Soon after this, I saw rocks sticking out of the hillside and knew we were completely off course – there are no rocks on the section of hill I thought we were on – I realised I was ascending the steep side of Little Man and was almost at the summit. In addition to this, the fence started to descend gently and there was still no gate. As the gate is on a small and narrow plateau under Little Man, this was further proof I was totally off course. As I know Skiddaw so well, I was a bit uneasy about getting it wrong…

I had a quick flounder straight upwards to see if the summit of Little Man came into sight but it didn’t and I didn’t want Richard to pass me without me knowing or I’d never find him in this pea-souper so I turned back down. I told him we were just under the summit of Little Man and asked if he wanted to go up that instead but he didn’t. I had no choice but to head us back down the fenceline.

We followed our footsteps but at times they had disappeared – my ice axe holes were still showing though and those of his walking pole. Eventually we reached the part where we’d joined the fence and, about 10 yards after that, the gate and stile! Basically, I’d assumed wrongly that we’d arrived at the fence below the gate when in fact, we’d almost scored a direct hit but were just above it.

I outlined two choices to Richard to let him choose. I said we could either set off from the gate in the direction of where I thought the Jenkin Hill path would be (I didn’t want to get the map out in the current weather conditions and also, it was only a 1:50000 so wouldn’t have the fence on it anyway so I wouldn’t have an accurate starting place to take any kind of bearing from). The other alternative I presented was that of following the Lonscale Fence down to the gate above the gill where a path heads off at right angles back to the Jenkin Hill ascent path – I pointed out that I thought we would be following a deep snowdrift all the way along the fence though…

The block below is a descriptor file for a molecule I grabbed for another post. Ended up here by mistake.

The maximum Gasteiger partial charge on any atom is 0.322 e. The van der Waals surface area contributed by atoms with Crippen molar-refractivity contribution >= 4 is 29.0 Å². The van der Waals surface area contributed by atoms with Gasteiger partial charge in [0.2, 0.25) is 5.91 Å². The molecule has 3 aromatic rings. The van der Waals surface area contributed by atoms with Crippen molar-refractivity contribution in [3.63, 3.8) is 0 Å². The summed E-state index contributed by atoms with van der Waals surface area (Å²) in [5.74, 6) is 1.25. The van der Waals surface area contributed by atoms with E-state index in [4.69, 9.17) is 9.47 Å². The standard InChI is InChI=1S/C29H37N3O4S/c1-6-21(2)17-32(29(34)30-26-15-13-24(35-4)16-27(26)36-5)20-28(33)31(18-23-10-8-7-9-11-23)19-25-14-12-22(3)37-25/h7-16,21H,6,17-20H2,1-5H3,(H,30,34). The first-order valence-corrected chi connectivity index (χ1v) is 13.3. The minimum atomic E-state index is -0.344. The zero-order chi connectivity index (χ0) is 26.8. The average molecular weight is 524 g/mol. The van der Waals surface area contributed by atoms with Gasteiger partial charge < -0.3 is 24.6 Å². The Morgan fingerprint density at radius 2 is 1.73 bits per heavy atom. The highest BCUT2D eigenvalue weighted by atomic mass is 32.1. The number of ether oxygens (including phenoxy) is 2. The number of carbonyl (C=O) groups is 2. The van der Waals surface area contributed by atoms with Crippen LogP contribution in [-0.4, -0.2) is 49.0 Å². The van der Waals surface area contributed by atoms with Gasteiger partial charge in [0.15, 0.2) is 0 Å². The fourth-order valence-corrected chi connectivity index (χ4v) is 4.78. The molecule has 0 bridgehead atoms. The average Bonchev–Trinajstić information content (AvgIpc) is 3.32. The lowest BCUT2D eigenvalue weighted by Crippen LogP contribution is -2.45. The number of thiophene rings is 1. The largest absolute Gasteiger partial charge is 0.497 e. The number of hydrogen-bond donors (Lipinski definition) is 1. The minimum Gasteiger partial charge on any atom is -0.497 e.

We decided to head straight from the gate to try to re-join the Jenkin Hill path of our ascent. First though, we had to get away from the gate and it was surrounded by a very deep snowdrift indeed! We floundered about up to our thighs and eventually managed to reach the other side of the drift. The snow was pretty deep from there-on though – between knee-deep and mid-thigh – it was pretty hopeless and we were both tiring rapidly. I also became uneasy again – we had no landmarks to look at and were just heading into a white void – if we were slightly wrong with our bearing, at the edge of that white void, could be dangerously steep ground down to Mill Beck under Little Man.